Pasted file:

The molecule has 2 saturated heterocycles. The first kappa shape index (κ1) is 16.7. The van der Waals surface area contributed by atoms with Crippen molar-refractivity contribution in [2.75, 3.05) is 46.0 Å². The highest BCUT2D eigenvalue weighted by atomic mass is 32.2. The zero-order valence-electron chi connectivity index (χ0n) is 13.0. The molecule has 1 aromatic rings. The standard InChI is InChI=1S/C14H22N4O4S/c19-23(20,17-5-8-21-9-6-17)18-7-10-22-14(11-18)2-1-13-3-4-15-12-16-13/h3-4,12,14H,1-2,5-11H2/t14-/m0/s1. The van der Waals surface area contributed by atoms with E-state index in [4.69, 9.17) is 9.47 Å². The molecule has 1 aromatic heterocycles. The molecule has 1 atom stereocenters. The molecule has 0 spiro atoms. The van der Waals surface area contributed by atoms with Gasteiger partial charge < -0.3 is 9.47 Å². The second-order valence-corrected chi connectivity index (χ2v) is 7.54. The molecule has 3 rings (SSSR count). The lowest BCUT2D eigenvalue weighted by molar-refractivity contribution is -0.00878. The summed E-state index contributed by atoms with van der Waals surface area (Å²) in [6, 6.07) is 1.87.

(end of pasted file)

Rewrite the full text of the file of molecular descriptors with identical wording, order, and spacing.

The molecule has 2 saturated heterocycles. The first kappa shape index (κ1) is 16.7. The van der Waals surface area contributed by atoms with Crippen molar-refractivity contribution in [2.75, 3.05) is 46.0 Å². The highest BCUT2D eigenvalue weighted by atomic mass is 32.2. The zero-order valence-electron chi connectivity index (χ0n) is 13.0. The molecule has 1 aromatic rings. The standard InChI is InChI=1S/C14H22N4O4S/c19-23(20,17-5-8-21-9-6-17)18-7-10-22-14(11-18)2-1-13-3-4-15-12-16-13/h3-4,12,14H,1-2,5-11H2/t14-/m0/s1. The van der Waals surface area contributed by atoms with E-state index in [4.69, 9.17) is 9.47 Å². The molecule has 1 aromatic heterocycles. The molecule has 1 atom stereocenters. The molecule has 0 spiro atoms. The van der Waals surface area contributed by atoms with Gasteiger partial charge < -0.3 is 9.47 Å². The second-order valence-corrected chi connectivity index (χ2v) is 7.54. The molecule has 3 rings (SSSR count). The lowest BCUT2D eigenvalue weighted by molar-refractivity contribution is -0.00878. The summed E-state index contributed by atoms with van der Waals surface area (Å²) in [6, 6.07) is 1.87.